Kate Spade Saturday and Jack Spade Closing in Georgetown

The company plans to focus entirely on the parent brand.

Georgetown has only enjoyed the company of Kate Spade New York’s less-expensive little sister, Kate Spade Saturday, since October, but the parent company announced Thursday it has decided to shutter all 16 of the Saturday store locations in the first half of 2015.

Kate Spade & Co. framed the decision as part of a “plan to focus investment on Kate Spade New York,” which will absorb the Saturday label. “A key tenet of our road map for growth is ensuring that we are disciplined and forward-looking with our investments, putting our resources behind targeted initiatives that will maximize profitability and shareholder value in the near, mid and long term,” says Craig A. Leavitt, Chief Executive Officer of Kate Spade & Company in a press release. Translation: They’re putting all their eggs in one basket.

Additionally, all 12 Jack Spade stores—the company’s menswear brand—will shutter in the next few months, transitioning into an e-commerce business model complemented by distribution through its retail partners. “We are committed to our men’s heritage and believe this category is an important part of our growth story and a complement to our thriving women’s business,” said Leavitt in a press release. “With this new approach to distribution, Jack Spade is now better positioned to grow as we broaden our customer target.”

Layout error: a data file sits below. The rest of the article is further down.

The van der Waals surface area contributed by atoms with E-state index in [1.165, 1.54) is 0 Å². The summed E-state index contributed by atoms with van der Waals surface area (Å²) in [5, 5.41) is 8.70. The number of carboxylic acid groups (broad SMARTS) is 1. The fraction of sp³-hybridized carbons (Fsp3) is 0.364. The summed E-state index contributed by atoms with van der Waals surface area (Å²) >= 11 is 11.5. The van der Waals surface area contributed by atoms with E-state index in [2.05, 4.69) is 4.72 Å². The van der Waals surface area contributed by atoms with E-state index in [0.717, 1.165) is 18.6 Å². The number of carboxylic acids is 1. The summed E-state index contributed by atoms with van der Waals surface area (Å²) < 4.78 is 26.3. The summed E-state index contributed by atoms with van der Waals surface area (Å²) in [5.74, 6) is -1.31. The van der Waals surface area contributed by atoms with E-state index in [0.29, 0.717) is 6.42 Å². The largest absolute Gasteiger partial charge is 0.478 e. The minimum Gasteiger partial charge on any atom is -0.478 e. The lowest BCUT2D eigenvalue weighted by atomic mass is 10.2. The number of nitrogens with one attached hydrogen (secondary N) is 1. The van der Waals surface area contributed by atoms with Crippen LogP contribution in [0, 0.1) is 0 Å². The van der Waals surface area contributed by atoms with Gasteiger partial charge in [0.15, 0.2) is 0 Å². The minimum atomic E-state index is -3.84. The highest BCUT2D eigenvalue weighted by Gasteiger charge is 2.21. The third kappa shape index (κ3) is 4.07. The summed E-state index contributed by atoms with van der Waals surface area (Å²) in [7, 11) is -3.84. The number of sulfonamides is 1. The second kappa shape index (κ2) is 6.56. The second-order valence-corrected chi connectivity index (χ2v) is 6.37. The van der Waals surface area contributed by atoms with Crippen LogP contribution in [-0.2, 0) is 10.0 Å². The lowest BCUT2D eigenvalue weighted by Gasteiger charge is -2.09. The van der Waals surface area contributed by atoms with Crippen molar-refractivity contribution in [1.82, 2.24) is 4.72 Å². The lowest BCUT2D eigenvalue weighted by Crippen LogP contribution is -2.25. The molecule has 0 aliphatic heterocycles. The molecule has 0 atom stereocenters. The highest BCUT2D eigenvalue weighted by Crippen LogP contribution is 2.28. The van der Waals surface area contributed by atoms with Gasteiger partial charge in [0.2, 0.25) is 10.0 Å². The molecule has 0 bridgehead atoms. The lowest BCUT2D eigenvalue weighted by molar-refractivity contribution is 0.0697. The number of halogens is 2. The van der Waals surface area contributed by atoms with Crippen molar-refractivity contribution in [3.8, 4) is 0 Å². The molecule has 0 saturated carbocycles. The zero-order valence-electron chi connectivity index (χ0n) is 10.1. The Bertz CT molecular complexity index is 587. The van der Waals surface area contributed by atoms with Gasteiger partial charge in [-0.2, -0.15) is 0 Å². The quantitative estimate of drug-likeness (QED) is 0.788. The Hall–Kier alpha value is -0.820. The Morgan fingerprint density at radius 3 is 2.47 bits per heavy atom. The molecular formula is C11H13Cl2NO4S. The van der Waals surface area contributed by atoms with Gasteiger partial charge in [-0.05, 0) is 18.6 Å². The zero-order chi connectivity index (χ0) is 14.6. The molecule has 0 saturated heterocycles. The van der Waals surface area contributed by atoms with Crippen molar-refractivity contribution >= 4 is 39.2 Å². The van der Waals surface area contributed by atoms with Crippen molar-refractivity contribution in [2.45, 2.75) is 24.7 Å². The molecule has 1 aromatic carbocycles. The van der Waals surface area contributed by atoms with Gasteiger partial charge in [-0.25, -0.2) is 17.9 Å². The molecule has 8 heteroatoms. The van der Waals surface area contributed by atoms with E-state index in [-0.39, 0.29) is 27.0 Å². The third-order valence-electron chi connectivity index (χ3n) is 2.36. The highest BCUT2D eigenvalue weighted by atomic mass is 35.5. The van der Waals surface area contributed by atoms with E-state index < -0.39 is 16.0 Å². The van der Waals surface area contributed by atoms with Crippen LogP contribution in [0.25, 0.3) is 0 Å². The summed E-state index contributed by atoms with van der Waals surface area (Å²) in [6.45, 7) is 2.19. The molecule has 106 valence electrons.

But for devotees of the quirky casual designs featured in Kate Spade Saturday stores, the brand has promised it’s taken notes on what consumers liked about the offshoot and intends to employ this newfound knowledge in Kate Spade New York merchandise.

“We now have a better understanding of our customers’ weekend style, thanks to the hard work and contributions from the members of our Kate Spade Saturday family who developed commercially appealing products and attracted new customers through the Kate Spade Saturday business,” says Leavitt. “We are excited to apply these learnings to the Kate Spade New York collection.”

Associate Editor

Caroline Cunningham joined Washingtonian in 2014 after moving to the DC area from Cincinnati, where she interned and freelanced for Cincinnati Magazine and worked in content marketing. She currently resides in College Park.